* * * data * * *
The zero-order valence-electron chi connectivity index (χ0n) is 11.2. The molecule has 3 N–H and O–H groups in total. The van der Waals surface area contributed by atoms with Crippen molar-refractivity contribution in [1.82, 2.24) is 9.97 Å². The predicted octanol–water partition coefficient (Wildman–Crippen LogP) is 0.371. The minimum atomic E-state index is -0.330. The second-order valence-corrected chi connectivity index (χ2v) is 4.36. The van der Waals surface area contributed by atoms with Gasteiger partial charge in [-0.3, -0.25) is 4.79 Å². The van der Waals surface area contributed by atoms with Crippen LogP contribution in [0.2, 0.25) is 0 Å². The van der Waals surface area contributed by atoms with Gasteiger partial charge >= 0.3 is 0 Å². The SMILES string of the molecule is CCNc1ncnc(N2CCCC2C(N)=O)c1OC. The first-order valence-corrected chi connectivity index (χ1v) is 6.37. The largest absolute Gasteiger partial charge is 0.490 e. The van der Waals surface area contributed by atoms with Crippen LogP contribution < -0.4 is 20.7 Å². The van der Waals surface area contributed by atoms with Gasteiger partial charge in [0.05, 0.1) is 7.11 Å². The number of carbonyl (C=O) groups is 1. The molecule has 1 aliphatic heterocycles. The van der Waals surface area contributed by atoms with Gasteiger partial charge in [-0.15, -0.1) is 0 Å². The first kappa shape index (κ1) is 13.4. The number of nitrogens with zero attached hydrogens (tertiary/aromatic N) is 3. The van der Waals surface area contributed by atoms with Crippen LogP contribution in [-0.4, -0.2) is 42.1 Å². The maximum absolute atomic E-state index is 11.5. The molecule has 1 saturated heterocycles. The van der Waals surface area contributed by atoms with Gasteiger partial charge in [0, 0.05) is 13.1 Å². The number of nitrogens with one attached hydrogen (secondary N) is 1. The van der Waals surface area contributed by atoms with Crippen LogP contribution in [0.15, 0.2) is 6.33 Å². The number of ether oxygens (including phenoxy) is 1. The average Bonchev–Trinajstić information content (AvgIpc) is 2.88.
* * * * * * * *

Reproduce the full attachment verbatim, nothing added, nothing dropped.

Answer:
The zero-order valence-electron chi connectivity index (χ0n) is 11.2. The molecule has 3 N–H and O–H groups in total. The van der Waals surface area contributed by atoms with Crippen molar-refractivity contribution in [1.82, 2.24) is 9.97 Å². The predicted octanol–water partition coefficient (Wildman–Crippen LogP) is 0.371. The minimum atomic E-state index is -0.330. The second-order valence-corrected chi connectivity index (χ2v) is 4.36. The van der Waals surface area contributed by atoms with Gasteiger partial charge in [-0.3, -0.25) is 4.79 Å². The van der Waals surface area contributed by atoms with Crippen LogP contribution in [0.2, 0.25) is 0 Å². The van der Waals surface area contributed by atoms with Gasteiger partial charge >= 0.3 is 0 Å². The SMILES string of the molecule is CCNc1ncnc(N2CCCC2C(N)=O)c1OC. The first-order valence-corrected chi connectivity index (χ1v) is 6.37. The largest absolute Gasteiger partial charge is 0.490 e. The van der Waals surface area contributed by atoms with Crippen LogP contribution < -0.4 is 20.7 Å². The van der Waals surface area contributed by atoms with Gasteiger partial charge in [0.05, 0.1) is 7.11 Å². The number of carbonyl (C=O) groups is 1. The molecule has 1 aliphatic heterocycles. The van der Waals surface area contributed by atoms with Gasteiger partial charge in [-0.15, -0.1) is 0 Å². The first kappa shape index (κ1) is 13.4. The number of nitrogens with zero attached hydrogens (tertiary/aromatic N) is 3. The van der Waals surface area contributed by atoms with Crippen LogP contribution in [-0.4, -0.2) is 42.1 Å². The maximum absolute atomic E-state index is 11.5. The molecule has 1 saturated heterocycles. The van der Waals surface area contributed by atoms with Gasteiger partial charge in [0, 0.05) is 13.1 Å². The number of nitrogens with one attached hydrogen (secondary N) is 1. The van der Waals surface area contributed by atoms with Crippen LogP contribution in [0.15, 0.2) is 6.33 Å². The number of ether oxygens (including phenoxy) is 1. The average Bonchev–Trinajstić information content (AvgIpc) is 2.88.